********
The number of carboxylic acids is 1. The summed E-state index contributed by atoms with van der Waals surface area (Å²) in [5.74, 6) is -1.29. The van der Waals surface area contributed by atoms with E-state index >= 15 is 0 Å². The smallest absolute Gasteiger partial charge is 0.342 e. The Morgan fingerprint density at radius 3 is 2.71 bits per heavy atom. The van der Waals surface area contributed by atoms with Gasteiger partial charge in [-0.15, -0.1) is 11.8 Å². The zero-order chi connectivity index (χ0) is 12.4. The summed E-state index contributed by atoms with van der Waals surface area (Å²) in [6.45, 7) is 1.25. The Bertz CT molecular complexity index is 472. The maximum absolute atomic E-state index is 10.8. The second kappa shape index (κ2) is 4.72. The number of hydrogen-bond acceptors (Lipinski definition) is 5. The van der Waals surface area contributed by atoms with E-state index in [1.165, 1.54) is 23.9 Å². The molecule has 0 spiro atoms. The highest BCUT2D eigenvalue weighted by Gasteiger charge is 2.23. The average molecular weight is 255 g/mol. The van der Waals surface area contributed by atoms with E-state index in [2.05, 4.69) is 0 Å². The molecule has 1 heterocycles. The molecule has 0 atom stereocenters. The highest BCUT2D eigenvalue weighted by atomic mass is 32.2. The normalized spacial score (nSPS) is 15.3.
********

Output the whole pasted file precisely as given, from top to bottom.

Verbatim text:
The number of carboxylic acids is 1. The summed E-state index contributed by atoms with van der Waals surface area (Å²) in [5.74, 6) is -1.29. The van der Waals surface area contributed by atoms with E-state index >= 15 is 0 Å². The smallest absolute Gasteiger partial charge is 0.342 e. The Morgan fingerprint density at radius 3 is 2.71 bits per heavy atom. The van der Waals surface area contributed by atoms with Gasteiger partial charge in [-0.15, -0.1) is 11.8 Å². The zero-order chi connectivity index (χ0) is 12.4. The summed E-state index contributed by atoms with van der Waals surface area (Å²) in [6.45, 7) is 1.25. The Bertz CT molecular complexity index is 472. The maximum absolute atomic E-state index is 10.8. The second kappa shape index (κ2) is 4.72. The number of hydrogen-bond acceptors (Lipinski definition) is 5. The van der Waals surface area contributed by atoms with E-state index in [1.165, 1.54) is 23.9 Å². The molecule has 0 spiro atoms. The highest BCUT2D eigenvalue weighted by Gasteiger charge is 2.23. The average molecular weight is 255 g/mol. The van der Waals surface area contributed by atoms with E-state index in [2.05, 4.69) is 0 Å². The molecule has 1 heterocycles. The molecule has 0 atom stereocenters. The highest BCUT2D eigenvalue weighted by atomic mass is 32.2. The normalized spacial score (nSPS) is 15.3.